So, taking all that into consideration, what is a healthy ratio of weight? Another study was done at Ohio State University. This study found that mature horses who were trotted and cantered, carrying between 15 and 20% of their body weight showed relatively little indication of stress. At 25% they started showing marked increases in their stress levels, and these increases became even more accentuated after 30%. The day after the experiment, the horses carrying 25% of their weight displayed some soreness, while those carrying 30% showed even more. The study also found that horses with larger cannon bones and (in agreement with Dr. Bennet) wider loins could bear the most weight without distress. The authors of this study concluded that riders should not weigh more than 20% of their horses' weight, which I think is a much more realistic number. The U.S. Calvary recommended this same ratio in their Manual of Horse Management published in 1920. And since the calvalry had thousands of men who practically lived on their horses to study, I think their findings are probably the most reliable of all.  

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I have been riding horses since I was two years old, and started earning money for riding while in my teens. After high school, I went to an accredited riding academy, and have done nothing but work with horses ever since I graduated (in 1973). I have moved all over the country with my jobs, worked with all kinds of different horses, and learned many different styles of riding. Currently, I am working as a pony girl (hence the pen name) on the racetrack in Louisiana. So, as you can imagine, I have had a very well rounded (still ongoing) education in horsemanship. I consider myself very lucky to have met so many knowledgeable people in so many different disciplines over the years. And now, I would like to share some of the things I've learned, with the readers of Of Horse.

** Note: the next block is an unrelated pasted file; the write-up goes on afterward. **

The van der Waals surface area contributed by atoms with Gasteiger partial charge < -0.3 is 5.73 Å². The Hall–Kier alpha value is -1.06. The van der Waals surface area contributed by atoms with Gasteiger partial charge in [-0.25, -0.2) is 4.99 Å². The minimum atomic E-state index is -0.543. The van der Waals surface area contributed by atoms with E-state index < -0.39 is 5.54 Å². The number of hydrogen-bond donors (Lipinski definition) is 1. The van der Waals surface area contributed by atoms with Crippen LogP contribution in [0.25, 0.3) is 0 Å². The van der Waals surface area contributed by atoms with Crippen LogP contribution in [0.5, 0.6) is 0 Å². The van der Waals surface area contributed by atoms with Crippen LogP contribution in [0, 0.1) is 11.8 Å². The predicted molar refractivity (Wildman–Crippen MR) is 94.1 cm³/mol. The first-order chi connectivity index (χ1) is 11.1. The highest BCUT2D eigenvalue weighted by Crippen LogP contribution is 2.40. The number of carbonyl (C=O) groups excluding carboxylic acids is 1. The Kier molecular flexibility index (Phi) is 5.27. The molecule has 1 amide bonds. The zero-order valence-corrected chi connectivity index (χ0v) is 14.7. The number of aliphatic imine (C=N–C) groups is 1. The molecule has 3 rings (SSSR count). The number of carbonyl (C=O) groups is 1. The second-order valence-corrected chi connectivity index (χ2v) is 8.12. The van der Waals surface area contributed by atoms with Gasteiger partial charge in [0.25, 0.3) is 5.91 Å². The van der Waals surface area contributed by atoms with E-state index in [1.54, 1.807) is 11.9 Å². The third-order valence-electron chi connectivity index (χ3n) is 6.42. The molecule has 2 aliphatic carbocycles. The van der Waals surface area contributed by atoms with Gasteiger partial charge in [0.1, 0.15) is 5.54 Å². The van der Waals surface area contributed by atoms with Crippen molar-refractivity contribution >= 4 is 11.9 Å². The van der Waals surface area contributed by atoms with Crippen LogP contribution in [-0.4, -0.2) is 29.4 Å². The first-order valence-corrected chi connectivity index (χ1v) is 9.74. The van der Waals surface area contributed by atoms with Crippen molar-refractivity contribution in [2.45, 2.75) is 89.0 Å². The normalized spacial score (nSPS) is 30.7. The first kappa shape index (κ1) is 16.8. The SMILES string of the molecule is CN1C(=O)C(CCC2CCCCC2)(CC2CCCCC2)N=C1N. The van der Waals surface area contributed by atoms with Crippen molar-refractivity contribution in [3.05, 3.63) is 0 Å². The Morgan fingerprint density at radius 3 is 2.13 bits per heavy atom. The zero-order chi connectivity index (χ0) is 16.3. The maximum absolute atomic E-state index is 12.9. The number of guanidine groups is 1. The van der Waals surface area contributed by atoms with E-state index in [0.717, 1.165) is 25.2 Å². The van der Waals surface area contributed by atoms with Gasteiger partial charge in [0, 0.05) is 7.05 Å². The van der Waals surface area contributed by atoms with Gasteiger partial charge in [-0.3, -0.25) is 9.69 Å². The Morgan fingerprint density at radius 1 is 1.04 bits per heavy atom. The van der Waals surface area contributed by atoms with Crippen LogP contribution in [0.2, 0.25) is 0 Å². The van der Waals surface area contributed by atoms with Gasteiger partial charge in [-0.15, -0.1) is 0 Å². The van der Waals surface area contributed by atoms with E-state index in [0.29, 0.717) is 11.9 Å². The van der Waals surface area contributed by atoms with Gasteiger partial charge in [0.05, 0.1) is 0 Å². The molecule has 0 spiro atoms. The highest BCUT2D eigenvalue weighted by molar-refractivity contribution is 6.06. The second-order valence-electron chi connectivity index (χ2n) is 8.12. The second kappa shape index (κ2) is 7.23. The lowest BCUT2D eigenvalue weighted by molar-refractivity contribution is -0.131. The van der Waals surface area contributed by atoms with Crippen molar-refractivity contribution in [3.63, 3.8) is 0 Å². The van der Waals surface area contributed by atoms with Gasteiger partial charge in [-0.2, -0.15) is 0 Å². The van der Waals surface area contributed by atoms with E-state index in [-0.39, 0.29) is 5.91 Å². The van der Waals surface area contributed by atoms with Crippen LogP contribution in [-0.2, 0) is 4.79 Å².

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  1. autumnap
    autumnap
    What an interesting and debate provoking article! I know that most riding schools over here have a weight limit for clients to protect their horses' wellbeing. When I was judging however, I saw plenty of 'large' riders whose riding was lighter and more sympathetic than many of the skinnies! Voted. x
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    1. PonyGirl
      PonyGirl
      Thanks autumnap! I worked as a trail guide in California for awhile and we had 3 draft horses for larger individuals. We always tried to match the rider's size to the horse's. Some of the people we got were knowledgeable riders, but many could not ride at all, and their weight did make a difference to the horses. If we had adhered to the 10% rule though, we would have had to have all drafts for the adults. :D
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    2. Mark Calvo
      Mark Calvo
      Great point autumnap. I have seen some plus size woman who look beautiful in how they ride. I think it is not how much you weigh but how you carry that weight when in the saddle. There are so many factors to consider when working with an animal such as a horse.
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  2. Rene Wright
    Rene Wright
    Voted. Love this article. Many folks in my area don't take their weight into consideration and they really should. It takes hard work and determination to lose enough weight for your horse to be comfortable and safe enough to carry you. I know this to be true because I have only ridden Cookie one time for about 5 minutes, just to see if I could still ride. I am working very hard to lose the weight I need to in order to ride again... but I know it'll all be worth it for both of us.
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    1. PonyGirl
      PonyGirl